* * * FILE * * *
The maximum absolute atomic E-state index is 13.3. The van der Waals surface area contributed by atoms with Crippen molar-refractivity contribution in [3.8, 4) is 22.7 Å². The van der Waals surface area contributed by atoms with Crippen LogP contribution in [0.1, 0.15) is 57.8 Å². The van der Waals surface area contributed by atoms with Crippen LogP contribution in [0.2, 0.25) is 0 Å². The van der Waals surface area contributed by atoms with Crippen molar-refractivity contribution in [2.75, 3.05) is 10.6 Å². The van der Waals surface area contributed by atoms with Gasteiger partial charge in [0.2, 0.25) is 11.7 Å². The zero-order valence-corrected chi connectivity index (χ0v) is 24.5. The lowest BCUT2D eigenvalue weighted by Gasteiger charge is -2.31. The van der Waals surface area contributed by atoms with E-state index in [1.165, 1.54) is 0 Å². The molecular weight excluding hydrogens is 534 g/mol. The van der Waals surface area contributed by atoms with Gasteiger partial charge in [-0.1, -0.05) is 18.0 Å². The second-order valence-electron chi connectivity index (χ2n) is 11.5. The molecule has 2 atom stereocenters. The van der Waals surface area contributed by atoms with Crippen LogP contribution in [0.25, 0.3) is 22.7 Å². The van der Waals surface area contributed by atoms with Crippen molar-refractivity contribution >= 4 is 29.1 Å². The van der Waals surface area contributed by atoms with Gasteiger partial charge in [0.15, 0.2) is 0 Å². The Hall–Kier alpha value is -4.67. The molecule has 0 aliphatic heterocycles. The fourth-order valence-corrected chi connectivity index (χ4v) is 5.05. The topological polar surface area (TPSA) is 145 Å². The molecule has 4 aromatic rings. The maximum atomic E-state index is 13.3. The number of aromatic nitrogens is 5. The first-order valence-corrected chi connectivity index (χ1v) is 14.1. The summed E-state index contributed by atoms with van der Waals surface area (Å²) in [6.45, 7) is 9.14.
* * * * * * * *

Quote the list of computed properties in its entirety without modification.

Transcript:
The maximum absolute atomic E-state index is 13.3. The van der Waals surface area contributed by atoms with Crippen molar-refractivity contribution in [3.8, 4) is 22.7 Å². The van der Waals surface area contributed by atoms with Crippen LogP contribution in [0.1, 0.15) is 57.8 Å². The van der Waals surface area contributed by atoms with Crippen LogP contribution in [0.2, 0.25) is 0 Å². The van der Waals surface area contributed by atoms with Crippen molar-refractivity contribution in [2.75, 3.05) is 10.6 Å². The van der Waals surface area contributed by atoms with Gasteiger partial charge in [0.2, 0.25) is 11.7 Å². The zero-order valence-corrected chi connectivity index (χ0v) is 24.5. The lowest BCUT2D eigenvalue weighted by Gasteiger charge is -2.31. The van der Waals surface area contributed by atoms with E-state index in [1.165, 1.54) is 0 Å². The molecular weight excluding hydrogens is 534 g/mol. The van der Waals surface area contributed by atoms with Gasteiger partial charge in [-0.1, -0.05) is 18.0 Å². The second-order valence-electron chi connectivity index (χ2n) is 11.5. The molecule has 2 atom stereocenters. The van der Waals surface area contributed by atoms with Crippen LogP contribution in [0.25, 0.3) is 22.7 Å². The van der Waals surface area contributed by atoms with Crippen molar-refractivity contribution >= 4 is 29.1 Å². The van der Waals surface area contributed by atoms with Gasteiger partial charge in [0.15, 0.2) is 0 Å². The Hall–Kier alpha value is -4.67. The molecule has 0 aliphatic heterocycles. The fourth-order valence-corrected chi connectivity index (χ4v) is 5.05. The topological polar surface area (TPSA) is 145 Å². The molecule has 4 aromatic rings. The maximum atomic E-state index is 13.3. The number of aromatic nitrogens is 5. The first-order valence-corrected chi connectivity index (χ1v) is 14.1. The summed E-state index contributed by atoms with van der Waals surface area (Å²) in [6.45, 7) is 9.14.